It finally feels like winter. Hallelujah! There is a slight upswing in temperature coming tomorrow but for right now, for today, it is as how it should be. Bitterly cold. And that is reason enough to cheer. Makes me look ahead to the gardening year with some optimism. And that’s the way I like to be.
Winter months are a good time to review what needs doing and how we can improve ourselves. With the holiday trimmings and trappings removed, it seems as though there is a lightness in the air. A sort of cleansing – out with the old, in with the new. Maybe it is simply because of the start of a new year but the act of putting things right after getting rid of the tree and garlands, is incentive to purge the house of stuff not needed any more. In my case, since I’m getting some interior painting done this month, all draperies and carpets are going to the cleaners. A refreshed, more organized home is eagerly anticipated. I’m determined to be ruthless in getting rid of anything that no longer serves me. This painting project has galvanized me into taking much overdue action in organizing and sorting. I’m certain I’m not alone in desiring simplicity and authenticity. The detritus from my erstwhile negligence will be banished!
I want to get back to making spaces work for how we live. This translates to no high maintenance anything. The business of living should not require attending to the care of objects or environments that do not play a part in our philosophy. Think silverware that need regular polishing,shelves of books that haven’t been opened in ages, outdated clothes, knick knacks with no real sentimental value, uncomfortable or no longer enjoyed but nevertheless pretty furniture ( that last one goes for shoes too!) – you get my drift. What I discard could be useful to others so of course they will be donated appropriately. Thrift stores, Goodwill, Salvation Army, libraries etc.,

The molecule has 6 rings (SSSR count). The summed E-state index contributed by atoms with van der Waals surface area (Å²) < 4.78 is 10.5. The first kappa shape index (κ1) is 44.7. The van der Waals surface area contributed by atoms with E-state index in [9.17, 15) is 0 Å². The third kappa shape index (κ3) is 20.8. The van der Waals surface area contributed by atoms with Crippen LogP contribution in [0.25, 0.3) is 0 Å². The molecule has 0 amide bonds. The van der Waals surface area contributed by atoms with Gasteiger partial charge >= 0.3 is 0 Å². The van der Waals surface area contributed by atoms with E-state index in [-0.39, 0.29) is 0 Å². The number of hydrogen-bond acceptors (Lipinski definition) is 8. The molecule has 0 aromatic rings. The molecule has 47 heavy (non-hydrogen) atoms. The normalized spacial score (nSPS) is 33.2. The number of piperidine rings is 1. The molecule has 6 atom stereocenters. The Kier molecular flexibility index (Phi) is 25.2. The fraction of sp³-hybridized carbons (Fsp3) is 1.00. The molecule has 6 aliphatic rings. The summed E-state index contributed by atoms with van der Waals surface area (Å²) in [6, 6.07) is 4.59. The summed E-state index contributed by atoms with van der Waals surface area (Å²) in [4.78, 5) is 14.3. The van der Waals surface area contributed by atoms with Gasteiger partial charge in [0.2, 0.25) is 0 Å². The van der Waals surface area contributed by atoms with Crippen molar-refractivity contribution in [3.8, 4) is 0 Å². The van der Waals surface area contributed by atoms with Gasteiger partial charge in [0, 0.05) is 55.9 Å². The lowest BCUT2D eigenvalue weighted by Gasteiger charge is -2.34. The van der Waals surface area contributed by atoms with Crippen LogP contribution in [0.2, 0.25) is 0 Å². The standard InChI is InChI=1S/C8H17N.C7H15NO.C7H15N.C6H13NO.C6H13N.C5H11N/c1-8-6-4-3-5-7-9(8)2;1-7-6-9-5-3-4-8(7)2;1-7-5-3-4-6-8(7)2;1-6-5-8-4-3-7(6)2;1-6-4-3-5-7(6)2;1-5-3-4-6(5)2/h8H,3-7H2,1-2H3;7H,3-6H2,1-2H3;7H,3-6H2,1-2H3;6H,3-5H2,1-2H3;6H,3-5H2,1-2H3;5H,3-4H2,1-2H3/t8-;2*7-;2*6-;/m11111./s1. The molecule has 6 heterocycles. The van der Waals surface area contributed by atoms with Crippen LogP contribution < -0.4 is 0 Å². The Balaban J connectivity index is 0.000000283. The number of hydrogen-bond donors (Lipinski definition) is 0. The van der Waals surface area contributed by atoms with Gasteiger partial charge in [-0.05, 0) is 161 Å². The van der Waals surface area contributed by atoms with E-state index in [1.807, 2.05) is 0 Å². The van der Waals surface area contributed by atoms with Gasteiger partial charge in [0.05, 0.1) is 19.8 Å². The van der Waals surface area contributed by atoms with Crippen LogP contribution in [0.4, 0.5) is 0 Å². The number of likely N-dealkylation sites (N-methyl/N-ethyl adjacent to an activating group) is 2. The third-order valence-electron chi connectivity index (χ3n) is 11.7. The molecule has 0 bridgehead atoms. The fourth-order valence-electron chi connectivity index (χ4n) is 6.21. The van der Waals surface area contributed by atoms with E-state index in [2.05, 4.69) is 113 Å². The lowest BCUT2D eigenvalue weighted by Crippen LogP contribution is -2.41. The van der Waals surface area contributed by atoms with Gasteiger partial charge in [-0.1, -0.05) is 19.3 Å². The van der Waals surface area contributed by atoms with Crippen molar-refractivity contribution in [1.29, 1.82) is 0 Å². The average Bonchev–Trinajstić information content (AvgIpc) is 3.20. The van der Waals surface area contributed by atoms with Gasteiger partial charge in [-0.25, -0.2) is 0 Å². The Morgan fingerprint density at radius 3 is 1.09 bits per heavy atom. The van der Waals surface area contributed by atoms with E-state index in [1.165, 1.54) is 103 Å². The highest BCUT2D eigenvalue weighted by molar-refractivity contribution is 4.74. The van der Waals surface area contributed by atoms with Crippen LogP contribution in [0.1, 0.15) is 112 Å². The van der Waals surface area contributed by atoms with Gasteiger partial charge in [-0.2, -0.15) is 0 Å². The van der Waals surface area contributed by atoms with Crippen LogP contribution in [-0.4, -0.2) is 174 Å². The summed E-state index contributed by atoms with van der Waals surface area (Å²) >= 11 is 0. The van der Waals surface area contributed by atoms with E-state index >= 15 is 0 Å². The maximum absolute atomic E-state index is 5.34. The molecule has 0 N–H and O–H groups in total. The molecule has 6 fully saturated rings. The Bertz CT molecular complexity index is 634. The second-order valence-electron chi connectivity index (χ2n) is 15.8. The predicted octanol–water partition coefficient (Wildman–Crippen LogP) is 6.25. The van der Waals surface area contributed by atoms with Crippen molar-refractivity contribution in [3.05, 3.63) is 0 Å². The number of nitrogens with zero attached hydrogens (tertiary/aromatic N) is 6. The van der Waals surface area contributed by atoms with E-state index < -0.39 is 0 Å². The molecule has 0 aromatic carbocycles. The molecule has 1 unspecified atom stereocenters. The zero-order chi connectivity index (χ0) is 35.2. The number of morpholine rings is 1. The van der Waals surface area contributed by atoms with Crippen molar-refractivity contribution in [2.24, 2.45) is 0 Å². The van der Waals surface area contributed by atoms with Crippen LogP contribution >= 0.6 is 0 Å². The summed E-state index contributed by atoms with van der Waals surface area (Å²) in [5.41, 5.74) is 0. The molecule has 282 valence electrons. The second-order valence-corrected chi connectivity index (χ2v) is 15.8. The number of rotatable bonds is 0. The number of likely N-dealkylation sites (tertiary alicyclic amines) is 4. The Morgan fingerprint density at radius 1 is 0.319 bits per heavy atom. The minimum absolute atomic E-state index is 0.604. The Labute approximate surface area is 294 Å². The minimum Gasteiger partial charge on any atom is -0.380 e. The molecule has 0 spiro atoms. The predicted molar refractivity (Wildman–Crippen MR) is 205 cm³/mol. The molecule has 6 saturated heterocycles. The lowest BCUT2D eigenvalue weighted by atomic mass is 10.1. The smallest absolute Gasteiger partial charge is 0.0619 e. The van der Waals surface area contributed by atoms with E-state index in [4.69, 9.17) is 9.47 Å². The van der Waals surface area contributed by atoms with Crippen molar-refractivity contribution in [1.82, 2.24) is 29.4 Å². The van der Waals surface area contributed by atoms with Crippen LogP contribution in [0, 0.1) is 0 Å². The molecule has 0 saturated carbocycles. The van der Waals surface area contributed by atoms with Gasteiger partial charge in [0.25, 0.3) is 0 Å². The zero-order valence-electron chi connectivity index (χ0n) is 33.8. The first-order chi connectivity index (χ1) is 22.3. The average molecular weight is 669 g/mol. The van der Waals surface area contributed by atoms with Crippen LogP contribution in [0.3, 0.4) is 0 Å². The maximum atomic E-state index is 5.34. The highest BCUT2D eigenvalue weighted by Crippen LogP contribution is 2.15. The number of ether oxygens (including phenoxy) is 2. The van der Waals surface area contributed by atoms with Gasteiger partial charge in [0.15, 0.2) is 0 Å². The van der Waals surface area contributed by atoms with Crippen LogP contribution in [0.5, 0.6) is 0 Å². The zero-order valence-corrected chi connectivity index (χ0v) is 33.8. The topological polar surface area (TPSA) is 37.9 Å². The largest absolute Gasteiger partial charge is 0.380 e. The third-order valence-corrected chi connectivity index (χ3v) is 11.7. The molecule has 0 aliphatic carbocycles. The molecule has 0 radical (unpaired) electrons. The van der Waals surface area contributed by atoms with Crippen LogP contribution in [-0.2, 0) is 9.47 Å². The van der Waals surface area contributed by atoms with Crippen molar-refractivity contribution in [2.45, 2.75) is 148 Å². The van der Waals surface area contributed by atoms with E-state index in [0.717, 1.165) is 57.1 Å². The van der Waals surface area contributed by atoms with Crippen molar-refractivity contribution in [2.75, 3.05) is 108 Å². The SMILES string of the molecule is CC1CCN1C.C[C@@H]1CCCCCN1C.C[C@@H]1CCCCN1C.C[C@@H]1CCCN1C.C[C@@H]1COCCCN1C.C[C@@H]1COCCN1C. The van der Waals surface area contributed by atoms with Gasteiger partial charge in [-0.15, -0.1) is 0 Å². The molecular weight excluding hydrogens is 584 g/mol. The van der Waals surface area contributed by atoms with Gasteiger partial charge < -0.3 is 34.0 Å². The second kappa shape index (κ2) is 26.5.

The same approach works in the garden. Make your plans now before the busy season. Fussy plants, over-enthusiastic/invasive growers, play-sets that are in danger of becoming fossilized, outdoor furniture that need constant care, lawns demanding way too much attention are all things to get rid of. Fix steps, paths, railings and fences that have become shabby or broken. Introduce native plants that will thrive with minimum care. Reduce the lawn area by creating new flower/vegetable beds or planting trees. Mulch and groundcovers reduce the need for frequent weeding and watering. Keep with organic, environmentally sound practices and use sustainable, native woods for pergolas, gazebos, fences, furniture and such. Alternatively, consider hardworking metals. While plastics have made huge progress in appearance, it is still plastic and must eventually head to already burgeoning land-fills. Children’s play areas should stimulate imaginations and create a sense of adventure and understanding of the natural world.. I’m a big believer in blending that activity space with the rest of the garden. Await a future post on this subject!
With house and garden set up for how we live, it translates to more time to enjoy that lifestyle and fewer obstacles or excuses for not getting on with what we really want to do. That is definitely cause to celebrate.
Announcing my art show at the Ruth Keeler Memorial Library in North Salem, NY. It’ll be on all of January 2016. Please visit!
Just for fun, I’m posting photos of how it looked last year at this time and how it looks now:
(c) 2016 Shobha Vanchiswar